Games aren’t frightened of dealing with sensitive subject matters anymore. Long gone are the days where games would be all about getting some macho commandos moving from point A to B, all while killing half the population of the world. In the last decade, we’ve had the chance to play titles that have dealt with loss, alcoholism, drug abuse, depression and, in the case of the game at hand here today – Before I Forget – dementia. It’s great that Before I Forget isn’t afraid to deal with a subject matter that affects us all in some way, whether it has affected someone we love or someone we have known.
Developed by a two-woman team from Bristol in the UK, Before I Forget released on PC in 2020, before picking up several awards, some great reviews, and a BAFTA nomination. With that background, anyone should be eager to dive in and see what all the fuss is about. I did just that, and I haven’t been disappointed.
Before I Forget is played in the first person, as you head off on a journey that starts in a normal suburban house. You are Sunita, looking for your husband because you are both going out somewhere. As you progress through the hallway and into the rooms of this house you see messages on the wall, written on sticky pads with instructions or reminders not to do something. But then you start to find objects, which in turn trigger memories about the past and what that object means to you. It is here where you start to put the pieces together.
You see, you’re a scientist who studies the stars, your husband is a talented classical composer and everything is wonderful… but soon you are lost in the house again, travelling from room to room without really getting anywhere. A phone message on an answering machine comes in; one from a stranger who is worried about you. She’s coming over to check if you’re alright. What is happening?
The game examines – and beautifully tells – the trials and tribulations of dealing with early-onset dementia. It’s a story told with real sensitivity and a wonderfully put-together creative narrative. We, the audience, are completely put into the same shoes as Sunita getting lost, trying to put together the pieces of her life. As the game progresses more revelations are told through moments of Sunita and her husband’s relationship, and how she came to be the woman she is now. It’s a sad tale at times, but also life-affirming and deeply moving. It’s that which is the crux of the game, the beating heart, and I think it is fantastic.
Before I Forget urges you to wear headphones when taking in the experience, and notifies that it will last just under an hour. In my initial walkthrough, it took around 40 minutes but there were a few things that were missed along the way, and so the hour seems about right. I don’t mind that the running time is so short either, but do fully understand that may worry others.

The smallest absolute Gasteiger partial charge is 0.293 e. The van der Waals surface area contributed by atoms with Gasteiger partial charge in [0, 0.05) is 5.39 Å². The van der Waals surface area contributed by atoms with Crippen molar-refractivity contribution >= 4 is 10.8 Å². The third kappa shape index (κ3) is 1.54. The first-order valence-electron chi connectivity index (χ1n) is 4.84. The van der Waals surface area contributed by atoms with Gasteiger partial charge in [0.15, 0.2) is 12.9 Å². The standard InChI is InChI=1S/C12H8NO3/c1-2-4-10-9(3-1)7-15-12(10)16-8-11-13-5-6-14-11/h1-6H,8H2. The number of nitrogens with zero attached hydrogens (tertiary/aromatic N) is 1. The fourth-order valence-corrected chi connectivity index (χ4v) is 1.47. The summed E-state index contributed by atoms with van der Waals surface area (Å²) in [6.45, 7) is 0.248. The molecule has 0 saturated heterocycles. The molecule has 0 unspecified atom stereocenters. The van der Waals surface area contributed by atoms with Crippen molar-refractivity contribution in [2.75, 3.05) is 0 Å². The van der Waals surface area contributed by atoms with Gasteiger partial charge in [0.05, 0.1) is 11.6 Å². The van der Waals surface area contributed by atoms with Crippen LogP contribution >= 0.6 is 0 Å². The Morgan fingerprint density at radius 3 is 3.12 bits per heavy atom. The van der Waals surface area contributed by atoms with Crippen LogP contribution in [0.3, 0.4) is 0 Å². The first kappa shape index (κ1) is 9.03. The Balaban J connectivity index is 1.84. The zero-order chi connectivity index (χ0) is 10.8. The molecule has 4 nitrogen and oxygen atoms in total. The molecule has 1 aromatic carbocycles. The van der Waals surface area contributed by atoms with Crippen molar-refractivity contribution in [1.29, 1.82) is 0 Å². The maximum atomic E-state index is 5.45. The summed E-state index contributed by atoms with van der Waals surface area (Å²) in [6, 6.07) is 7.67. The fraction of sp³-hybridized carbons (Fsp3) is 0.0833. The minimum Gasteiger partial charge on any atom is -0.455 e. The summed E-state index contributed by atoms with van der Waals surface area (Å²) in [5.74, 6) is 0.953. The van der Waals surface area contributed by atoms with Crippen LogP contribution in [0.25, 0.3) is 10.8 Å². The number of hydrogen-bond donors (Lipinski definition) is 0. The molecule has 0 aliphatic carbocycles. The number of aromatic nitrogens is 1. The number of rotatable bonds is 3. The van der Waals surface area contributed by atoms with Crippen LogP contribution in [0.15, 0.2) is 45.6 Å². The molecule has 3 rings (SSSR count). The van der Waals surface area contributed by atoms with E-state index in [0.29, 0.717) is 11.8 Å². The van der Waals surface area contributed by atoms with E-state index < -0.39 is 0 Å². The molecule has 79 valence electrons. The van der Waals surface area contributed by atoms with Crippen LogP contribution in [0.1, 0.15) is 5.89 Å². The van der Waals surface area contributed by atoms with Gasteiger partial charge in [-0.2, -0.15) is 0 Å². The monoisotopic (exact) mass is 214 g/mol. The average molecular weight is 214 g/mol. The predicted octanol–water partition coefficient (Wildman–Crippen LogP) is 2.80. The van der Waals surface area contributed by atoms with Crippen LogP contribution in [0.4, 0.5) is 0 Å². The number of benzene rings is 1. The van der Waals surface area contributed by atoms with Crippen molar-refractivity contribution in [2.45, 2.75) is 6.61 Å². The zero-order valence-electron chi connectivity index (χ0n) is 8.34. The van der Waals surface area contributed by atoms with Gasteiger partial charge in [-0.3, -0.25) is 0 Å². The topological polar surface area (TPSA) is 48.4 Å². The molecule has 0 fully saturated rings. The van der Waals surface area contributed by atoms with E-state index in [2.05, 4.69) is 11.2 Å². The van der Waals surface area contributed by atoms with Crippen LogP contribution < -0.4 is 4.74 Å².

Gameplay-wise it’s all pretty simple – you walk around the house exploring, taking in the narrative as it unfolds. There are items to pick up, and some of these trigger a commentary from Sunita, whilst others signal the start of an event or change in the story. Certain sections have minor puzzle elements too. For example, in one scene Sunita remembers teaching her husband about the stars in the night sky and it is here where you are presented with a map of the stars, left to hunt down the constellations she is referring to on the map from the clues she gives. The rest of the gameplay is simple, but it’s effective because the narrative and the journey it goes on are the most important elements at play.
The visuals are lovely, utilising warm tones and allowing for a great use of animation through the memories of the past and the present world. There’s a nice touch that when Sunita enters a room the colour is saturated and almost monochrome, and as she remembers elements of her life, the colour appears everywhere like it’s being drawn from her memories. There’s also a terrifying sequence involving her memory loss and confusion; one that uses spiralling corridors that have no end and repeating newspaper articles that are glued on the wall. It works brilliantly to encapsulate the condition of the main character.
The music is beautiful as well with some great scores to underlie the emotional aspects of the game. The voice acting is tremendously performed throughout and truly captures the essence of the main lead.
Before I Forget on Xbox is an important game, mainly because of its subject matter and how it deals with a condition that can affect us all. It’s a story told with compassion and beauty and will certainly be something that sticks with you long after it has concluded. It might well be too short for some and the lack of gameplay will be an issue for others, but Before I Forget is the reason I love games. It’s all about the power they have in telling different stories.